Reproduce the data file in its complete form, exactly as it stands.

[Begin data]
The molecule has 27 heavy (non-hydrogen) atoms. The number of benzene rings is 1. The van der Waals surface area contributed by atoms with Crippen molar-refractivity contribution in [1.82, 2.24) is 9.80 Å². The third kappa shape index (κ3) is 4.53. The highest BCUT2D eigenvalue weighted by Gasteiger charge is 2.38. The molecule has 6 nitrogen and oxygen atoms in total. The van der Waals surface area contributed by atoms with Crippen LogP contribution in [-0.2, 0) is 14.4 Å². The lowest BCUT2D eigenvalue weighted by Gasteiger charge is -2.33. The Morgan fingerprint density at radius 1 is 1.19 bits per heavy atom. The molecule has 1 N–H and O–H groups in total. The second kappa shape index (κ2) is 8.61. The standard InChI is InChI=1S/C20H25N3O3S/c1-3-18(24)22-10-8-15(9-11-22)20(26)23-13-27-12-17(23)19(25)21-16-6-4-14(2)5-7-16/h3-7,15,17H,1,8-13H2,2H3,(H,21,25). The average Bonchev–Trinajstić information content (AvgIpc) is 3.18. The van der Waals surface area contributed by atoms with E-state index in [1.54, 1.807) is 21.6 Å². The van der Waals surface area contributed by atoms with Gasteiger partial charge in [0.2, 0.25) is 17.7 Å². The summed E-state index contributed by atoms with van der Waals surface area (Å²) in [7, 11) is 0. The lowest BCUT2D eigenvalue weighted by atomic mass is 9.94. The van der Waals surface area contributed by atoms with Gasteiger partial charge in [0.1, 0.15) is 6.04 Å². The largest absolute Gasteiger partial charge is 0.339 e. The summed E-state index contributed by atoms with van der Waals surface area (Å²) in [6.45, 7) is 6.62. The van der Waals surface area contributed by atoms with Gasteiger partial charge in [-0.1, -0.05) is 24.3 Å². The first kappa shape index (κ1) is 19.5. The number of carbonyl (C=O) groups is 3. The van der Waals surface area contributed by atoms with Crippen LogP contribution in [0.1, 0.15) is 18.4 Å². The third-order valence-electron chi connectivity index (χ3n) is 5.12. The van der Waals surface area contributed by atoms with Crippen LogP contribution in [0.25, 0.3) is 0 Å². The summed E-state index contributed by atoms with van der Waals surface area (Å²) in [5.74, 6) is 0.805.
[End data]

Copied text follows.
The molecule has 27 heavy (non-hydrogen) atoms. The number of benzene rings is 1. The van der Waals surface area contributed by atoms with Crippen molar-refractivity contribution in [1.82, 2.24) is 9.80 Å². The third kappa shape index (κ3) is 4.53. The highest BCUT2D eigenvalue weighted by Gasteiger charge is 2.38. The molecule has 6 nitrogen and oxygen atoms in total. The van der Waals surface area contributed by atoms with Crippen LogP contribution in [-0.2, 0) is 14.4 Å². The lowest BCUT2D eigenvalue weighted by Gasteiger charge is -2.33. The Morgan fingerprint density at radius 1 is 1.19 bits per heavy atom. The molecule has 1 N–H and O–H groups in total. The second kappa shape index (κ2) is 8.61. The standard InChI is InChI=1S/C20H25N3O3S/c1-3-18(24)22-10-8-15(9-11-22)20(26)23-13-27-12-17(23)19(25)21-16-6-4-14(2)5-7-16/h3-7,15,17H,1,8-13H2,2H3,(H,21,25). The average Bonchev–Trinajstić information content (AvgIpc) is 3.18. The van der Waals surface area contributed by atoms with E-state index in [1.54, 1.807) is 21.6 Å². The van der Waals surface area contributed by atoms with Gasteiger partial charge in [0.2, 0.25) is 17.7 Å². The summed E-state index contributed by atoms with van der Waals surface area (Å²) in [7, 11) is 0. The lowest BCUT2D eigenvalue weighted by atomic mass is 9.94. The van der Waals surface area contributed by atoms with Gasteiger partial charge in [0.1, 0.15) is 6.04 Å². The largest absolute Gasteiger partial charge is 0.339 e. The summed E-state index contributed by atoms with van der Waals surface area (Å²) in [6.45, 7) is 6.62. The van der Waals surface area contributed by atoms with Gasteiger partial charge in [-0.1, -0.05) is 24.3 Å². The first kappa shape index (κ1) is 19.5. The number of carbonyl (C=O) groups is 3. The van der Waals surface area contributed by atoms with Crippen LogP contribution in [0.1, 0.15) is 18.4 Å². The third-order valence-electron chi connectivity index (χ3n) is 5.12. The van der Waals surface area contributed by atoms with Crippen LogP contribution in [0.25, 0.3) is 0 Å². The summed E-state index contributed by atoms with van der Waals surface area (Å²) in [5.74, 6) is 0.805.